9 reasons you shouldn't overlook Western Iran

Marco Ferrarese

written by
Marco Ferrarese

updated 07.03.2019

Iran is no longer the scary and inaccessible place it is often made out to be. True, relations with the US are taut and the visa process for UK citizens travelling to Iran is long and complicated. But with the introduction of visas on arrival for most Europeans and Australians, travellers are starting to trickle to the main cities of northern and central Iran. And it's easy to see why.

Western Iran, however, still sees few visitors. But it has sights and landscapes to match – and even beat – those of the northern and central parts. Here are nine reasons you should give magical Western Iran a chance.

1. It's home to one of the world's most surreal natural wonders

Very close to the eastern Turkish border is Lake Urmia, a UNESCO Biosphere Reserve and huge salt lake separating the provinces of East and West Azerbaijan. Sadly, it’s shrinking at an alarming rate: once the biggest lake in the Middle East, Lake Urmia has reduced in size by at least 90 percent since the 1970s.

Still, its surface, punctuated by white salt banks and a peppering of islands big and small, is a sight to behold. It’s especially eerie when it turns blood red because of endemic halophile bacteria, which can turn the salty water from aquamarine to copper-tone.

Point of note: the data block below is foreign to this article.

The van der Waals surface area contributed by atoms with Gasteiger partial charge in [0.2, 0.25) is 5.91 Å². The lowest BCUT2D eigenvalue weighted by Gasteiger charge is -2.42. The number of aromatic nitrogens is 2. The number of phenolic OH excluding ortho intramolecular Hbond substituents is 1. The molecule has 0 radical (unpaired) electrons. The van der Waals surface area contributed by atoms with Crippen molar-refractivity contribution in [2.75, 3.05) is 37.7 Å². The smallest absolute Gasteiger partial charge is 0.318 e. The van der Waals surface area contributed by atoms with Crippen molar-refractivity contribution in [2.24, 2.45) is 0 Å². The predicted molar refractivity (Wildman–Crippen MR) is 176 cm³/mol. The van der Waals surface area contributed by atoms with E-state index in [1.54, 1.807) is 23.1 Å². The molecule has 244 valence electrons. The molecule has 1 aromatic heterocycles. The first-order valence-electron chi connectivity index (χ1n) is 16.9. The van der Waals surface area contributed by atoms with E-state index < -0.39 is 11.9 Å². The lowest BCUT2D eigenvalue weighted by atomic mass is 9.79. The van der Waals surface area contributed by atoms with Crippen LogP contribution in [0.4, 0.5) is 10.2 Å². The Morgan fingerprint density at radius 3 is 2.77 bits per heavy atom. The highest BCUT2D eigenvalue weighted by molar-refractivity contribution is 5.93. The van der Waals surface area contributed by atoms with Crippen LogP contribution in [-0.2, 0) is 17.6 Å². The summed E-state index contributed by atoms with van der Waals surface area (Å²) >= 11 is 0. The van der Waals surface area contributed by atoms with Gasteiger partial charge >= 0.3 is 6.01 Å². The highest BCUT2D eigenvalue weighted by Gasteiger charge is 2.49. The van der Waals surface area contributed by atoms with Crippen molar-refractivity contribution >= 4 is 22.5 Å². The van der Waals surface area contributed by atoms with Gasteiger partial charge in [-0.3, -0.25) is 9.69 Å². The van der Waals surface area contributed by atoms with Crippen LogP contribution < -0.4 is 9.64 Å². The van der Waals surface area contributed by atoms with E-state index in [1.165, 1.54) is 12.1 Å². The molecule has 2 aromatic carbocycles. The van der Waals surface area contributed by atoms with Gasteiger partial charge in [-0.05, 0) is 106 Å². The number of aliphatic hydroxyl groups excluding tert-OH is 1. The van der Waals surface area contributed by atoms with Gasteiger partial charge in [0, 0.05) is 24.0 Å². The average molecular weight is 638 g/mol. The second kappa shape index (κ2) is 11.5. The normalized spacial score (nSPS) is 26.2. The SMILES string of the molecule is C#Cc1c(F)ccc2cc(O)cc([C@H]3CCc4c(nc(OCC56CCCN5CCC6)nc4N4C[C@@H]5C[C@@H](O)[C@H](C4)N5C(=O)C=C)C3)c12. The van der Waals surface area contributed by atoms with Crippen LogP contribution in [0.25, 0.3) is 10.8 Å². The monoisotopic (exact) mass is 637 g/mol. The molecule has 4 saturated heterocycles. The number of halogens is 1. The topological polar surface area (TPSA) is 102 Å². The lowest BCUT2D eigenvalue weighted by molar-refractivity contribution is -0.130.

© Tatsiana Hendzel/Shutterstock

2. There's a not-so-obvious side to the city of Tabriz

Besides the UNESCO-listed old bazaar and the troglodyte homes of Kandovan that everybody visits, West Azerbaijan's capital has other interesting sights.

The Architecture Faculty of the Islamic Arts University, a short walk from the old bazaar, hides some beautiful 230-year-old traditional mansions adorned with fountains and arabesque inner courtyards. And right behind the city, the Eyn-Ali mountain is a great and very accessible place to get a taste for Iran's peaks, and take in some majestic views over the sprawling city.


Arched corridor in courtyard of Blue Mosque © Elena Odareeva/Shutterstock

3. There's a secret desert here

Less then two hours from famous Isfahan, the sand dunes near Varzaneh, a charming desert town, are Iran's answer to the mighty Sahara.

Very few know about their existence: legends say that once upon a time there was an ancient city of sinners here. God punished them by sending a lethal sandstorm that buried the place. There could be some truth in the myth: archaeologists have found some 5000-year-old pots in the dunes.

And only 30km away, the Gavkhouni wetland, which ends with a salt lake, is an odd find next to a desert.


© Sun_Shine/Shutterstock

4. Kermanshah town has not one, but two, UNESCO World Heritage Sites

Kermanshah is home to the Sassanid-era archway Taq-e Bostan, and also to Bisotun, a 25m-wide cuneiform inscription in three ancient languages. It was ordered by Darius the Great somewhere around 520 BC and is literally the Rosetta Stone of the Middle East.

But there’s more to discover in town. Explore a labyrinthine bazaar that's more ancient than Tabriz's, discover hidden Kurdish mosques and sample delicacies such as naan roghani — a type of sweet bread only found in this city.

Bisotun, Iran

Marco Ferrarese

5. The Zagros mountains are a dream for hikers